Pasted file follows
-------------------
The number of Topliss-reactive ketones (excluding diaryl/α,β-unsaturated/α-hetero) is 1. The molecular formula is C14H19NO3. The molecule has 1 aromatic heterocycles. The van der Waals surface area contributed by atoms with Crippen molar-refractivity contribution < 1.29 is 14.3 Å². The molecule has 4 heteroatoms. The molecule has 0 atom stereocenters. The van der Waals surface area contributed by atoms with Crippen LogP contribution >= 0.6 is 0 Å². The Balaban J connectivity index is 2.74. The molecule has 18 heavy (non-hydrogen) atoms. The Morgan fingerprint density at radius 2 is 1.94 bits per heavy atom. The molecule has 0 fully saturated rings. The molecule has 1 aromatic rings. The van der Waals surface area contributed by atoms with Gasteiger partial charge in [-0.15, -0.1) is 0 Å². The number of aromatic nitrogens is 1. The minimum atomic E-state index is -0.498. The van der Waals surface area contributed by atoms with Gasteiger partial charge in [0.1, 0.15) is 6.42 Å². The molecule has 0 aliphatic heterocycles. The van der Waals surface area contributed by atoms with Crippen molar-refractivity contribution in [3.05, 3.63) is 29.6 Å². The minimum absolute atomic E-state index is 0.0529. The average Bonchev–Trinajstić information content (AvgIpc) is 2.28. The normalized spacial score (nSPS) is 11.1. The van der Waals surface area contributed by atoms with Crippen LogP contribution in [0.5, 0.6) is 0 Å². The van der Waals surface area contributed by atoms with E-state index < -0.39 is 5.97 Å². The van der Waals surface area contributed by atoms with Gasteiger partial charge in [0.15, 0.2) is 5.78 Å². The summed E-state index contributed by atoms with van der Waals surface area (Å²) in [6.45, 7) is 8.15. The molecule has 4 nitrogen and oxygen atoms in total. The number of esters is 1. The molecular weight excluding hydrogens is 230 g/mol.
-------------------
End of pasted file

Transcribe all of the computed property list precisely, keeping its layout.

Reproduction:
The number of Topliss-reactive ketones (excluding diaryl/α,β-unsaturated/α-hetero) is 1. The molecular formula is C14H19NO3. The molecule has 1 aromatic heterocycles. The van der Waals surface area contributed by atoms with Crippen molar-refractivity contribution < 1.29 is 14.3 Å². The molecule has 4 heteroatoms. The molecule has 0 atom stereocenters. The van der Waals surface area contributed by atoms with Crippen LogP contribution >= 0.6 is 0 Å². The Balaban J connectivity index is 2.74. The molecule has 18 heavy (non-hydrogen) atoms. The Morgan fingerprint density at radius 2 is 1.94 bits per heavy atom. The molecule has 0 fully saturated rings. The molecule has 1 aromatic rings. The van der Waals surface area contributed by atoms with Gasteiger partial charge in [-0.15, -0.1) is 0 Å². The number of aromatic nitrogens is 1. The minimum atomic E-state index is -0.498. The van der Waals surface area contributed by atoms with Gasteiger partial charge in [0.1, 0.15) is 6.42 Å². The molecule has 0 aliphatic heterocycles. The van der Waals surface area contributed by atoms with Crippen molar-refractivity contribution in [3.05, 3.63) is 29.6 Å². The minimum absolute atomic E-state index is 0.0529. The average Bonchev–Trinajstić information content (AvgIpc) is 2.28. The normalized spacial score (nSPS) is 11.1. The van der Waals surface area contributed by atoms with Crippen LogP contribution in [0.5, 0.6) is 0 Å². The van der Waals surface area contributed by atoms with E-state index < -0.39 is 5.97 Å². The van der Waals surface area contributed by atoms with Gasteiger partial charge in [0.15, 0.2) is 5.78 Å². The summed E-state index contributed by atoms with van der Waals surface area (Å²) in [6.45, 7) is 8.15. The molecule has 4 nitrogen and oxygen atoms in total. The number of esters is 1. The molecular weight excluding hydrogens is 230 g/mol.